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Ready Boost Service


stormy13
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For anyone running Vista and disabling unused services, don't disable Ready Boost even if you don't have a Ready Boost device (USB or memory card). The reason being is there is another feature in Vista that uses the same service called ReadyBoot,

 

http://www.microsoft.com/technet/technetma...03/VistaKernel/

 

Windows Vista uses the same boot-time prefetching as Windows XP did if the system has less than 512MB of memory, but if the system has 700MB or more of RAM, it uses an in-RAM cache to optimize the boot process. The size of the cache depends on the total RAM available, but is large enough to create a reasonable cache and yet allow the system the memory it needs to boot smoothly.

 

After every boot, the ReadyBoost service (the same service that implements the ReadyBoost feature just described) uses idle CPU time to calculate a boot-time caching plan for the next boot. It analyzes file trace information from the five previous boots and identifies which files were accessed and where they are located on disk. It stores the processed traces in %SystemRoot%\Prefetch\Readyboot as .fx files and saves the caching plan under HKLM\System\CurrentControlSet\Services\Ecache\Parameters in REG_BINARY values named for internal disk volumes they refer to.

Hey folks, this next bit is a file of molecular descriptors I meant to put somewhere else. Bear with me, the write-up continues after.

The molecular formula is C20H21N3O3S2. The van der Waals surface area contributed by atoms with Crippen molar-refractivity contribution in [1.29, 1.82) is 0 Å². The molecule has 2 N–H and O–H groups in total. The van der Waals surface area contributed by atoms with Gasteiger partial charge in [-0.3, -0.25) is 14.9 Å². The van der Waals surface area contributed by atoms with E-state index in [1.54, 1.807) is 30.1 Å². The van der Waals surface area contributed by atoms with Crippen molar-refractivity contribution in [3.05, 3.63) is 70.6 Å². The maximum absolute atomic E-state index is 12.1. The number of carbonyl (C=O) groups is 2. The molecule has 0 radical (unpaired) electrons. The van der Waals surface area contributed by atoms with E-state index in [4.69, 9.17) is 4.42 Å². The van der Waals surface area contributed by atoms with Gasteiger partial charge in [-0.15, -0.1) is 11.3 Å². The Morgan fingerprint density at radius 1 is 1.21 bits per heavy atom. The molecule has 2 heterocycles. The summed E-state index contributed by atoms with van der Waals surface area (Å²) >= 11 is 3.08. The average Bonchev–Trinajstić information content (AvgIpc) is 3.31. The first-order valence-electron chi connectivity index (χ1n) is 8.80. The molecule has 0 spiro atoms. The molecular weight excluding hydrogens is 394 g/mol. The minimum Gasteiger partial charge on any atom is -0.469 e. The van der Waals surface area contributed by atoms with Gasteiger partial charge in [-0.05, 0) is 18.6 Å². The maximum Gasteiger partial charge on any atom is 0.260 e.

I haven't timed it to see how much difference there is with the service on and off (don't have a ReadyBoost drive in), but booting to Vista definitely feels quicker with the service enabled.

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